– I watched more The Blacklist Season 6
– I watched more Gotham Season 6
– I watched more Supergirl Season 4
– I watched The Evil Bong 3
– I watched The Evil Bong vs. The Gingerdead Man
– I watched the Rifftrax version of Samurai Cop
– I watched more Marianne Season 1
– I watched more Charmed Season 1
– I watched more Agents of SHIELD Season 6

Hereditary (2018)

October 9, 2019

Rated R for gore, language, violence and plenty of spooks

What we inherit from our parents can be a frightening thought. For example, genetics are particularly likely to cause anxiety among new parents or prospective parents. This is one reason why so many people are getting genetic testing these days to see what they might pass on to their kids. Who knows what nasty thing could be lurking in your genes? I have known a lot of people who were worried they might inherit their parent’s alcoholism or high risk of cancer. These days these unknowns are getting less likely but there is still the chance that something stays dormant in your genetics and pops up generations later. For example, I was born with a rare heart defect which led to an absolutely terrifying fifth-grade year. Also, dementia might run in my family which has me worried.

It is also not just genetics we inherit. Most people think about inheriting property and money but there can be other things lurking. People joke about inheriting debt but our current laws make that mostly impossible. Well, except for debt causing a chain of poverty down through the generations. What I am talking about is that sometimes we do not know the people in our life as well as we thought we did. You can find some very troubling things in the belongings of the deceased. For instance, my family cleared out a house that used to belong to a neighbor of ours. We found a ton of firearms, KKK memorabilia, and Nazi memorabilia. I worked on an Estate once where they found a cardboard box of drivers licenses with names that had no discernible connection to the deceased. I did not investigate.

The first thing I noticed about this movie is the pervasive tone of dread throughout the early parts of the movie. This makes sense as it is labeled as a psychological horror movie. The lighting, the music, the soft tones of people’s voices, it all adds up and starts ratcheting up the tension without the use of jump scares or spring-loaded cats. When the very real fear is mental illness, you do not need to pile anything on top of that. Part of that is also that the special effects are incredibly subtle the few that are there. The movie is mostly dread and anticipation as you wait for something bad to happen. The rest is how the mind deals with emotions and reality after bad things happen with the looming specter of mental illness. Or is something else going on? The ambiguous nature of the movie definitely made it all the scarier.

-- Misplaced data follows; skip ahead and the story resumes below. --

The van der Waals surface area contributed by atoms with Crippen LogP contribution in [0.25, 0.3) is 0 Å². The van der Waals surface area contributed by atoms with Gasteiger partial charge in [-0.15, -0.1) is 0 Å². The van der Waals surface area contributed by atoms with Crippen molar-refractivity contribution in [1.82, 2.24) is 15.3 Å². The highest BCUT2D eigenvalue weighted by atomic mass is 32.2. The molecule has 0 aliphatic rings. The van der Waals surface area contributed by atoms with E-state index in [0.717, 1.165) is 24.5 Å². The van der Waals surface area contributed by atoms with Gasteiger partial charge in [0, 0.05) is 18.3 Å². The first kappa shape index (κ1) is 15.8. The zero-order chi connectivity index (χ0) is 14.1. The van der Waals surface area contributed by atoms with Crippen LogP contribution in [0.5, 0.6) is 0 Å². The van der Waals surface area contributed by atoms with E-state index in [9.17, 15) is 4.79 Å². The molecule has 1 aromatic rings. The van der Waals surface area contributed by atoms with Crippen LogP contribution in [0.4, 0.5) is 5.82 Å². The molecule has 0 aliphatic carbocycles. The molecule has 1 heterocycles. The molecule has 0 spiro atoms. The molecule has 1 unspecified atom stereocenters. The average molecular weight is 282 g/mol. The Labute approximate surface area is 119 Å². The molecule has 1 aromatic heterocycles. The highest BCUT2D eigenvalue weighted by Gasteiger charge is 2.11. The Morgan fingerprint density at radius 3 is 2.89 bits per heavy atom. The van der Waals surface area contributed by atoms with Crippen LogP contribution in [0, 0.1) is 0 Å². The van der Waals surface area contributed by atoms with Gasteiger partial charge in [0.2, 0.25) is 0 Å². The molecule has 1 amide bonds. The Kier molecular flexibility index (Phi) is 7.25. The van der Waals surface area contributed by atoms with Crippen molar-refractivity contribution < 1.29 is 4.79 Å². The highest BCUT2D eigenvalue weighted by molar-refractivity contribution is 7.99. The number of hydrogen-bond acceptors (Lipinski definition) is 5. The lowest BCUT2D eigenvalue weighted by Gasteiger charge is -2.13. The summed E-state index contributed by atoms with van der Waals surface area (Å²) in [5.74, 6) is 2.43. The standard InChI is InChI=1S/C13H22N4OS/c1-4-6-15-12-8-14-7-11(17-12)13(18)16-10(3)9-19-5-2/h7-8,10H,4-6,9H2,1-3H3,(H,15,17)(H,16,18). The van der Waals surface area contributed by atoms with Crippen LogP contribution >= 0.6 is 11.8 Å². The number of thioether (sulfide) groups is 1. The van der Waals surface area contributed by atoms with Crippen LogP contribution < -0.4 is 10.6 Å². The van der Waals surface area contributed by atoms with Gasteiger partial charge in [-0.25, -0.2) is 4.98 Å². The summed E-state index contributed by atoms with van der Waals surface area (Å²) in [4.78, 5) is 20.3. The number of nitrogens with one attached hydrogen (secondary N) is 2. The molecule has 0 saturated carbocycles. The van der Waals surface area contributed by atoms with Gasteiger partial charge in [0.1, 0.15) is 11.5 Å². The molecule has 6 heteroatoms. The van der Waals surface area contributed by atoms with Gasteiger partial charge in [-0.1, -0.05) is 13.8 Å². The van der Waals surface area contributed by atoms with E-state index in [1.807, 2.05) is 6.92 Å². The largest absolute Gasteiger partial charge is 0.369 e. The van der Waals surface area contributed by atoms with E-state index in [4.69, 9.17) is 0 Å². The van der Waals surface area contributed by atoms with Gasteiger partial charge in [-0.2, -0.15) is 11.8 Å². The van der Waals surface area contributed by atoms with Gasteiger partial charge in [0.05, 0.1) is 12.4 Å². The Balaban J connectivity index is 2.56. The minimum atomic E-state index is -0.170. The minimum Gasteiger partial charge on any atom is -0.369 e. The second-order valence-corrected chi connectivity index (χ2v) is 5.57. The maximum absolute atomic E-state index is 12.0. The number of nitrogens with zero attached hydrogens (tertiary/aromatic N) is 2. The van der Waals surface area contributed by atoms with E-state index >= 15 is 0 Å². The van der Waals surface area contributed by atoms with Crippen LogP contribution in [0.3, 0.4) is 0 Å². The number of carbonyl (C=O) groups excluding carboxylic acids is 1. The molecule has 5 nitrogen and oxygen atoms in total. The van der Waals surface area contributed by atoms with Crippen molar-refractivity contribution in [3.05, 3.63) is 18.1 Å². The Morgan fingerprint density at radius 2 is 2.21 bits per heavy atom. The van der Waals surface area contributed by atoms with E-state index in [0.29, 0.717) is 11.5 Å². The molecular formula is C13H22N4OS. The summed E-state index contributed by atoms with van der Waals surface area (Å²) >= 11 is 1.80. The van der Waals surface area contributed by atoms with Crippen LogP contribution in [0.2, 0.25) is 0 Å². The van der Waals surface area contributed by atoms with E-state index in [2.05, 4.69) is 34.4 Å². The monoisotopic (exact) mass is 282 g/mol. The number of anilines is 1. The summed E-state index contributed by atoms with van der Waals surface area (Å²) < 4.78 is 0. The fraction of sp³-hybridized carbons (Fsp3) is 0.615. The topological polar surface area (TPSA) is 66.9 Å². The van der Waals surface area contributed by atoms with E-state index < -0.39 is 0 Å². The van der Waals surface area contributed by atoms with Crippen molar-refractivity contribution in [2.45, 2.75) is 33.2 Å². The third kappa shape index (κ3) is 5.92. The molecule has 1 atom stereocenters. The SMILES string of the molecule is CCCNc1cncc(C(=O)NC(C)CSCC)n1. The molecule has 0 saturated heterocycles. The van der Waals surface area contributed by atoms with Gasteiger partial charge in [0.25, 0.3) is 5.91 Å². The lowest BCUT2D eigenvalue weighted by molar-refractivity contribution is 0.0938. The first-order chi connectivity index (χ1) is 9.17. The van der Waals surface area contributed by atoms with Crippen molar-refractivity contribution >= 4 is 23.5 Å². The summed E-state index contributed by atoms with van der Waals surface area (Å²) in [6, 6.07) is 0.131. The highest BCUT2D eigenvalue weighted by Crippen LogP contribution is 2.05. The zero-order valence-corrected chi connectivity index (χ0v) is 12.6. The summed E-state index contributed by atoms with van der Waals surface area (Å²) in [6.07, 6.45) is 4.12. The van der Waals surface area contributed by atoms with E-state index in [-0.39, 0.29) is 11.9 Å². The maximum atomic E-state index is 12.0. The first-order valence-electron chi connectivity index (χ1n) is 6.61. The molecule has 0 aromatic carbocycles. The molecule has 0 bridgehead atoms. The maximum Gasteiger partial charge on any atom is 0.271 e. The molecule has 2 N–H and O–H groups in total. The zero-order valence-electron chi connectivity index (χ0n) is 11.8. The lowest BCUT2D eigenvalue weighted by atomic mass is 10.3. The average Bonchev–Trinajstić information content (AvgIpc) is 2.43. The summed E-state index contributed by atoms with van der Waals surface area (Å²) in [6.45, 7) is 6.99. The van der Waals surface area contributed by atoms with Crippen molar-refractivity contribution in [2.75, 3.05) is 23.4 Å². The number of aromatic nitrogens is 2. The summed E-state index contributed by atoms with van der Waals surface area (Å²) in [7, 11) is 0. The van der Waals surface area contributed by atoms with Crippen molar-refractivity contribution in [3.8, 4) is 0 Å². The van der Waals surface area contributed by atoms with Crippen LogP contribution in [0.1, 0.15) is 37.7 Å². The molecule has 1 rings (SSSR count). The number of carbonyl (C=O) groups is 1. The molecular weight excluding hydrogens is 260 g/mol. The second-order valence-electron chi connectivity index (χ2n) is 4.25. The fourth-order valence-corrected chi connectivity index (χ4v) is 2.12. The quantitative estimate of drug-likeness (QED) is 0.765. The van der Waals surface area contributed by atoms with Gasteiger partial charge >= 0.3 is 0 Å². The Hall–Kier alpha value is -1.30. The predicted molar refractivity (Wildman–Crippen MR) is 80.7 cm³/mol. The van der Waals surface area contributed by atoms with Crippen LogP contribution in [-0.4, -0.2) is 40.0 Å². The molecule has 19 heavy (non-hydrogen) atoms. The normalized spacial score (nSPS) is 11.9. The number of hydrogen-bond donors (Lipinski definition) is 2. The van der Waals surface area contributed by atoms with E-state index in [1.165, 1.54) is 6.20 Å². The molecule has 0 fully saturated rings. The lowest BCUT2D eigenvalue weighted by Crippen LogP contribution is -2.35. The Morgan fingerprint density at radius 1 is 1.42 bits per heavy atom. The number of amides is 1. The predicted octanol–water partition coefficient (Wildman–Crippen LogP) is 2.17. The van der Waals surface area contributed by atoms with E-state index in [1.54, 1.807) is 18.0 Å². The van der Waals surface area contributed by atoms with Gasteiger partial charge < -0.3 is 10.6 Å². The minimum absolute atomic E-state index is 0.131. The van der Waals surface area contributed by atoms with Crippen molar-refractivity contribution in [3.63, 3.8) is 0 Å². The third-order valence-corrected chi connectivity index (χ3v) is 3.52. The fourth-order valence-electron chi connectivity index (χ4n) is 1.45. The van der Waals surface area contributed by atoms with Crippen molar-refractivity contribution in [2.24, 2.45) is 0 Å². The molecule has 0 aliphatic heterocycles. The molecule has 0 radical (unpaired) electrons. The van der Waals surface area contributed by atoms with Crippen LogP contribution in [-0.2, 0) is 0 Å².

The acting is superb in this. Toni Colette plays the mom, struggling with the guilt she feels after her mother dies and her own worries over her sanity. She is the heart and soul of this movie and she does such a great job realistically breaking down. Milly Shapiro is so great as the daughter, a young eccentric girl who might be on the autism spectrum or might just be a late bloomer of some sort. Alex Wolff plays the son, a young kid who feels disconnected from it all and just wants to get back to a normal life. Gabriel Byrne plays the husband who is a bit out of his depth even though he’s a psychiatrist. The dynamic between the characters just feels like a close yet slightly dysfunctional family. If it were not a horror movie, I could definitely see them having a cool story arc like in Lady Bird.

Overall, I loved the movie as it was definitely a mind-warping experience. The movie plays with your perceptions of reality through unreliable narrators. It is so well done that it was hard to shake this movie from my psyche. I know something is scary if it sticks with me for a long time afterward. I would definitely put this movie in the same box that includes The Witch.

The Pit and the Pendulum (1991)

October 7, 2019

Rated R for gore, torture, and full-frontal nudity.